Let $U$ be a subset of $\mathbb{R}^2\setminus\{0\}$, $i_\ast(\pi_1(U))=0$ or $\mathbb{Z}$

Let $$U$$ be a connected open subset of the punctured plane $$\mathbb{R}^2\setminus\{0\}$$ and $$i\colon U\to \mathbb{R}^2\setminus\{0\}$$ the inclusion mapping, $$\pi_1(U)$$ the fundamental group of $$U$$. Can we deduce that $$i_\ast(\pi_1(U))$$ is either $$0$$ or $$\mathbb{Z}$$? Can it happen that $$\pi_1(U)=2\mathbb{Z},3\mathbb{Z},\dots$$?

Is it correct that we can define holomorphic branch of square root of $$z$$ on $$U$$ if and only if we can define holomorphic branch of $$\log z$$ on $$U$$?

It suffices to show that the image is either $$\mathbb{Z}$$ or $$0$$ for any closed, bounded subset, since any loop is contained inside a closed, bounded subset.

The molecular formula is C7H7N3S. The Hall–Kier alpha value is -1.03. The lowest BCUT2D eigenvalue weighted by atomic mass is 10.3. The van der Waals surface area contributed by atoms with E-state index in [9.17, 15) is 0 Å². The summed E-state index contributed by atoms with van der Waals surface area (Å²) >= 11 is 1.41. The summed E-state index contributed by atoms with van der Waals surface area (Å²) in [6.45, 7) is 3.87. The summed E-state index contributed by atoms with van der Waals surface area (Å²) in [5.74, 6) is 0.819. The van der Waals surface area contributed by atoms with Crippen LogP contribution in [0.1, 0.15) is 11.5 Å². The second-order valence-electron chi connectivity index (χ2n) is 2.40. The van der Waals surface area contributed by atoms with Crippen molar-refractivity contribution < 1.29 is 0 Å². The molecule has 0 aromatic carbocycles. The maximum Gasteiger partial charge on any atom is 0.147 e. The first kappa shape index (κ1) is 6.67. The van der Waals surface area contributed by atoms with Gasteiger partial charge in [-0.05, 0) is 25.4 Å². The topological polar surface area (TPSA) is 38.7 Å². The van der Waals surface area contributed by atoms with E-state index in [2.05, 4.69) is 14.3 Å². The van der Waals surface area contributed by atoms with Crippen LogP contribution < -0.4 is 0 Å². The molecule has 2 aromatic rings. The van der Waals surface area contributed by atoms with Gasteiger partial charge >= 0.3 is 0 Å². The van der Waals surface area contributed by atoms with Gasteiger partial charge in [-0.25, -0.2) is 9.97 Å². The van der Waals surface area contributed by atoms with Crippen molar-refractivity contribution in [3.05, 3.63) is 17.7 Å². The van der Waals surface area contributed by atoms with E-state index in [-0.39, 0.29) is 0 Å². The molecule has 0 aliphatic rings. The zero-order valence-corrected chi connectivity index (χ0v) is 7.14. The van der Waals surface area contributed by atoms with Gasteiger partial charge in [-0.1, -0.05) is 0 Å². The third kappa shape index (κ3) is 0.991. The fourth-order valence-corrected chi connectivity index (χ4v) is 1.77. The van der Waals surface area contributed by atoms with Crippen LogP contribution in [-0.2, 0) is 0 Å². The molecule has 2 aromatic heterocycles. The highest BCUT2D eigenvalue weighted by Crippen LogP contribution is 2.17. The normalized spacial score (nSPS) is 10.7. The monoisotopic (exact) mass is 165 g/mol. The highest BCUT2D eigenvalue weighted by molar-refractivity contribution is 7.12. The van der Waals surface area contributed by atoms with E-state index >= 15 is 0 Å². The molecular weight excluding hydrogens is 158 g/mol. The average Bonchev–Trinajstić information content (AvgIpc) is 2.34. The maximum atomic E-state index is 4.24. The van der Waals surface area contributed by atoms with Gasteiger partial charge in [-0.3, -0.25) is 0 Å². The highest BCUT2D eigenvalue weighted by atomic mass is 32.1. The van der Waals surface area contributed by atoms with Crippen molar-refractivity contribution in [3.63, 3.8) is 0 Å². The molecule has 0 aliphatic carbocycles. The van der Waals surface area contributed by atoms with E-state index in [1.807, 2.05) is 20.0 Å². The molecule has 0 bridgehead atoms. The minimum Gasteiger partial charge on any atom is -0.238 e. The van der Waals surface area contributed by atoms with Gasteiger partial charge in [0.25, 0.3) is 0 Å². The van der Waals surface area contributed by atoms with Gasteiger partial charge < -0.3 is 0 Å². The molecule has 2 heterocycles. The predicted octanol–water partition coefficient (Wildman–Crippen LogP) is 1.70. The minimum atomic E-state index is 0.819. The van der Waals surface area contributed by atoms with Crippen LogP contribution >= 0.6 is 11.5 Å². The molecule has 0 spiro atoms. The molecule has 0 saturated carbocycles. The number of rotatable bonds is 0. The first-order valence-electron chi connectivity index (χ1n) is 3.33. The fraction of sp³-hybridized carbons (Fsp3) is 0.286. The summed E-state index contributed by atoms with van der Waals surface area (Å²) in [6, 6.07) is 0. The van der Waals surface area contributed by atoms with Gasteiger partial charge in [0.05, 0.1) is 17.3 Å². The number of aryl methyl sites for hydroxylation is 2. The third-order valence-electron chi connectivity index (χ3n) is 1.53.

Let $$B$$ be the bounded subset. We construct a map $$P \rightarrow B$$ that when composed with the inclusion of $$B$$ into the punctured plane $$P$$ is a retraction of $$\pi_1(B)$$ onto a $$\mathbb{Z}$$ retract. This implies that there is no $$n \neq 0$$ so that $$na$$ is in the summand when $$a$$ is not in the summand which implies that the image of the generator of this summand in $$\pi_1(P)$$ is either $$0$$ or a generator of $$\pi_1(P)$$. Since $$B$$ is bounded, there is a circle $$C$$ containing it. Define a map $$f:C \rightarrow B$$ by sending $$p$$ to the element of $$B$$ that is closest to $$p$$ on the line from $$p$$ to the origin (if no such point exists the fundamental group of $$B$$ is trivial).
Now let $$g: P \rightarrow C$$ be the map radially deforming $$P$$ into $$C$$. Then $$f \circ g \circ i$$ is a retraction onto something homeomorphic to a circle, so its fundamental group is $$\mathbb{Z}$$.
• I feel that $f\circ g\circ i$ maybe not continuous, since the set $B$ maybe not convex.